Try substituting a flour tortilla for a pastry shell.  Works great, reheats well, and cuts down on the calories as well.  I make this all the time (every week almost), because it's a great way to have a hot breakfast at work every day.  Just spend 30 min making a quiche once a week, then cut it up in 6-8 pieces and take a piece in to work to microwave every morning.

bluebelle

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Re: Quiche - ultimate Sunday Brunch decadence
« Reply #5 on: May 08, 2018, 10:24:42 AM »
Happy Sunday.....I love all 'brunch' type foods.  I hate going out for brunch.  It's not decadent if I can't eat in my sweats or jammies!  Quiche is in the oven, the house smells wonderful.  His has all the red pepper flakes he wanted and mine has extra spinach......We'll be FIRE'd in 2 years, so this luxury won't just be for Sundays then!

Question for the cooks: 
Our favourite quiches tend to be a variant of bacon, wilted spinach, caramelized onions, mushrooms, goat's cheese and black olives.   Do you think that a base of bacon, spinach, onions, mushrooms would freeze okay in the pastry shell?  If we did a batch of these, we could have a quick quiche more often.  But I'm not sure how it would freeze, I'm afraid the pastry shell would get soggy.  I guess we could try it and see, but I'd hate to waste the ingredients (and have a hungry bear no happy with his food)

Try substituting a flour tortilla for a pastry shell.  Works great, reheats well, and cuts down on the calories as well.  I make this all the time (every week almost), because it's a great way to have a hot breakfast at work every day.  Just spend 30 min making a quiche once a week, then cut it up in 6-8 pieces and take a piece in to work to microwave every morning.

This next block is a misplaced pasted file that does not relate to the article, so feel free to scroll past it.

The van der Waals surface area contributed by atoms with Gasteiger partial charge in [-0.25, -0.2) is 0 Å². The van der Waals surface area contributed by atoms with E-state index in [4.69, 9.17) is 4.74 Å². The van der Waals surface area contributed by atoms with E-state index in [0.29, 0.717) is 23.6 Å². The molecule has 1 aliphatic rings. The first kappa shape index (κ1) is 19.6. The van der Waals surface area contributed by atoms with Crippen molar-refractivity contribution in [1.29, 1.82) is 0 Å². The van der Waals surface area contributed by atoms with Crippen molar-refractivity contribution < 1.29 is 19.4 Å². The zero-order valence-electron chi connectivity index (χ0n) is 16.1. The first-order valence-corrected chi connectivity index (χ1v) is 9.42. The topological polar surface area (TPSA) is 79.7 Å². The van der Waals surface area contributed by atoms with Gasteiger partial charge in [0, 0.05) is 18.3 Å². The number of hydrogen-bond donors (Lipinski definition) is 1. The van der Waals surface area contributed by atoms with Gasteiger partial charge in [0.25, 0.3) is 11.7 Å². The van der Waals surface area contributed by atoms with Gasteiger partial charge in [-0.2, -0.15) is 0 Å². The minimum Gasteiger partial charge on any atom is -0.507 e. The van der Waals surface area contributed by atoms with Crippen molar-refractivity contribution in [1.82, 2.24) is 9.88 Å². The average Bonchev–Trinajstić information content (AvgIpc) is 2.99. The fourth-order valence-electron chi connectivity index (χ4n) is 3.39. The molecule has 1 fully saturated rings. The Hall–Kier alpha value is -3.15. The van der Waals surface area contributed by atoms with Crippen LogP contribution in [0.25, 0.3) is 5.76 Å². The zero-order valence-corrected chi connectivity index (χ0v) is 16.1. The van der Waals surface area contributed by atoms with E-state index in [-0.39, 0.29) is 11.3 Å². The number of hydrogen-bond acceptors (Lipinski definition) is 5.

never thought of that....I'll 'discuss' that option with the food connoisseur (DH)....I'm also going to work on selling him on a more frittata like version, I'd rather have potatoes than pastry anyway

meghan88

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Re: Quiche - ultimate Sunday Brunch decadence
« Reply #6 on: May 10, 2018, 05:32:08 PM »
Happy Sunday.....I love all 'brunch' type foods.  I hate going out for brunch.  It's not decadent if I can't eat in my sweats or jammies!  Quiche is in the oven, the house smells wonderful.  His has all the red pepper flakes he wanted and mine has extra spinach......We'll be FIRE'd in 2 years, so this luxury won't just be for Sundays then!

Question for the cooks: 
Our favourite quiches tend to be a variant of bacon, wilted spinach, caramelized onions, mushrooms, goat's cheese and black olives.   Do you think that a base of bacon, spinach, onions, mushrooms would freeze okay in the pastry shell?  If we did a batch of these, we could have a quick quiche more often.  But I'm not sure how it would freeze, I'm afraid the pastry shell would get soggy.  I guess we could try it and see, but I'd hate to waste the ingredients (and have a hungry bear no happy with his food)

Try substituting a flour tortilla for a pastry shell.  Works great, reheats well, and cuts down on the calories as well.  I make this all the time (every week almost), because it's a great way to have a hot breakfast at work every day.  Just spend 30 min making a quiche once a week, then cut it up in 6-8 pieces and take a piece in to work to microwave every morning.